We believe God is eager to be known and experienced by all…searching for lost humanity in order to draw us into intimate relationship with Himself. In response to God’s initiative, we value the life-changing power of the experience of His presence.  

The primary place where that relationship is nurtured and developed is in the act of worship – both private and corporate. So, experience-based worship is the central activity of all that we do in Shore Vineyard. It is worship that causes all else that we do to become an act of worship. We experience God’s presence as a palpable reality when we worship. As we worship we become increasingly sensitive and responsive to the Spirit’s presence so that we can do as Jesus did: “See what the Father is doing,” (John 5:19) and support His work with our lives.

The experience of God flowing out of a life of worship affects all aspects of our life so that all division between the secular and the sacred vanish. We believe that the Spirit distributes His gifts to us resulting in prophecy, prayer languages, healing, miracles and many other gifts as we joyfully experience His presence.


There is much talk of authority within church leadership today.  And for those at the top, it often comes with fancy titles, elevated status, special perks, and lots of honor. When we study  Jesus (who obviously understood true authority) it seems both his words and his ways were focused on modeling something quite different--something that would direct us from ever arriving at this problematic place.

On a night when the disciples were arguing over which one of them was considered to be the greatest, Jesus drops this bombshell.

You know that the rulers of the Gentiles lord it

over them, and their great ones exercise authority

over them.  It shall not be so among you...

Here at Shore Vineyard we value displaying our great positions of strength, power, and authority over things like sickness, disease and demons, not over people.  It seems quite clear to us that Jesus was concerned about something.  Evidently, he did not want his people doing rank and rule according the the world's pattern. As a matter of fact, Jesus, later that same night with his disciples, obliterates the standard structures of traditional  hierarchy in one "scandalous" act of humility.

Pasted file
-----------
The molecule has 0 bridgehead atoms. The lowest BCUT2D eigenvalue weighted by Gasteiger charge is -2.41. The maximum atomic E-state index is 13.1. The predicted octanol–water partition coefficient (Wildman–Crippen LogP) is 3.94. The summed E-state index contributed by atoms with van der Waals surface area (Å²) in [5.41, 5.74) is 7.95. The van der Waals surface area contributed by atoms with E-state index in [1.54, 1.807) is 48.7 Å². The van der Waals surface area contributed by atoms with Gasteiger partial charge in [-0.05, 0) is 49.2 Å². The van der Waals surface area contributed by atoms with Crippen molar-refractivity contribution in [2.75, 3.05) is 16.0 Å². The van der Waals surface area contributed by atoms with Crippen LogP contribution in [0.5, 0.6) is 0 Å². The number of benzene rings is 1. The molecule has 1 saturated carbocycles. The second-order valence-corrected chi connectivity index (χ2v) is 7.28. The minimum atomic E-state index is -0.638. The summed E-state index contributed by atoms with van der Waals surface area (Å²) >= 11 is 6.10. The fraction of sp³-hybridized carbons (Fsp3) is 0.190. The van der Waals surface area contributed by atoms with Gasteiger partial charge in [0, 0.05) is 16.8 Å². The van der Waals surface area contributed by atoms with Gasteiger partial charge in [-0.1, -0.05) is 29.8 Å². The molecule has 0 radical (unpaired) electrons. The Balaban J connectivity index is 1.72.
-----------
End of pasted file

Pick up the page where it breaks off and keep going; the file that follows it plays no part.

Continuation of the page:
Knowing that the Father had put all things under his power...(Wow, now that sounds like he is a very qualified important authority figure) ...he gets up from the dinner table, strips down to his under garments, wraps a towel around has waist, and begins washing dirt of his followers feet. The scene seems so wildly out of place that one of them says, "I'm sorry, Jesus. I just can't let you do this to me" .  To which Jesus replied, well, "If you don't get this part, I'm not sure you can have any part.  That's how important this is."

Jesus flips the tables on the typical top-down, pride and control based leadership style. He vividly demonstrates to all coming after him that positions of true authority over people are about having the honor of recognizing their needs, and the power of serving them well.  We believe the Earth is ready for more of this kind of authority.


Although we don't come to God with expectations, we do come full of expectancy.  God is a powerful, triumphant winner; the devil is a defeated loser. God is in the business of transforming everyone and restoring everything. So why get stuck focusing on the battle when the outcome is not up for grabs?  It's just a distraction.

We are in an ever-increasing relationship with a God who both speaks and acts, His Kingdom is continually advancing and with Him nothing is impossible. The supernatural is now an integrated part of our normal lives.  The life-altering gifts of the Holy Spirit that were a fundamental part of Jesus' ministry, popularity, and controversy, has been given to the church. Love is our central and foremost interest as we take risks as sons and daughters, excited to release the power of the Kingdom and reveal the goodness of the Father. After all, Jesus promised that signs would follow us and we'd do greater works than he. Isn't it time we overturn injustice?